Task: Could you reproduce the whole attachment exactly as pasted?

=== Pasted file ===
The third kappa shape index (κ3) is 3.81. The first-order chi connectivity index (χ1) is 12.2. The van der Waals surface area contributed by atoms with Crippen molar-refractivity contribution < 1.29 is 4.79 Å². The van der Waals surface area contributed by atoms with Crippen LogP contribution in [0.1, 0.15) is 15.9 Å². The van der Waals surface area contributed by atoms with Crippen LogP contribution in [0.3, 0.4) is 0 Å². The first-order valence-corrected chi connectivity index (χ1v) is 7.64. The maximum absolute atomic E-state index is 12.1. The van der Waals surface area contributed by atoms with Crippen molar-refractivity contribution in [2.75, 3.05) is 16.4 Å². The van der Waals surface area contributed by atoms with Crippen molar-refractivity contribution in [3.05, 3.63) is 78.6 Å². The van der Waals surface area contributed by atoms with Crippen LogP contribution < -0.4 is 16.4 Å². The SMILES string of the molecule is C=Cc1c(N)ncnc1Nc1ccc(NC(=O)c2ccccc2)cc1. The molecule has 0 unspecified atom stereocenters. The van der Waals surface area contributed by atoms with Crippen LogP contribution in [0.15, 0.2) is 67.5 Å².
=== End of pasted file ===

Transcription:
The third kappa shape index (κ3) is 3.81. The first-order chi connectivity index (χ1) is 12.2. The van der Waals surface area contributed by atoms with Crippen molar-refractivity contribution < 1.29 is 4.79 Å². The van der Waals surface area contributed by atoms with Crippen LogP contribution in [0.1, 0.15) is 15.9 Å². The van der Waals surface area contributed by atoms with Crippen LogP contribution in [0.3, 0.4) is 0 Å². The first-order valence-corrected chi connectivity index (χ1v) is 7.64. The maximum absolute atomic E-state index is 12.1. The van der Waals surface area contributed by atoms with Crippen molar-refractivity contribution in [2.75, 3.05) is 16.4 Å². The van der Waals surface area contributed by atoms with Crippen molar-refractivity contribution in [3.05, 3.63) is 78.6 Å². The van der Waals surface area contributed by atoms with Crippen LogP contribution < -0.4 is 16.4 Å². The SMILES string of the molecule is C=Cc1c(N)ncnc1Nc1ccc(NC(=O)c2ccccc2)cc1. The molecule has 0 unspecified atom stereocenters. The van der Waals surface area contributed by atoms with Crippen LogP contribution in [0.15, 0.2) is 67.5 Å².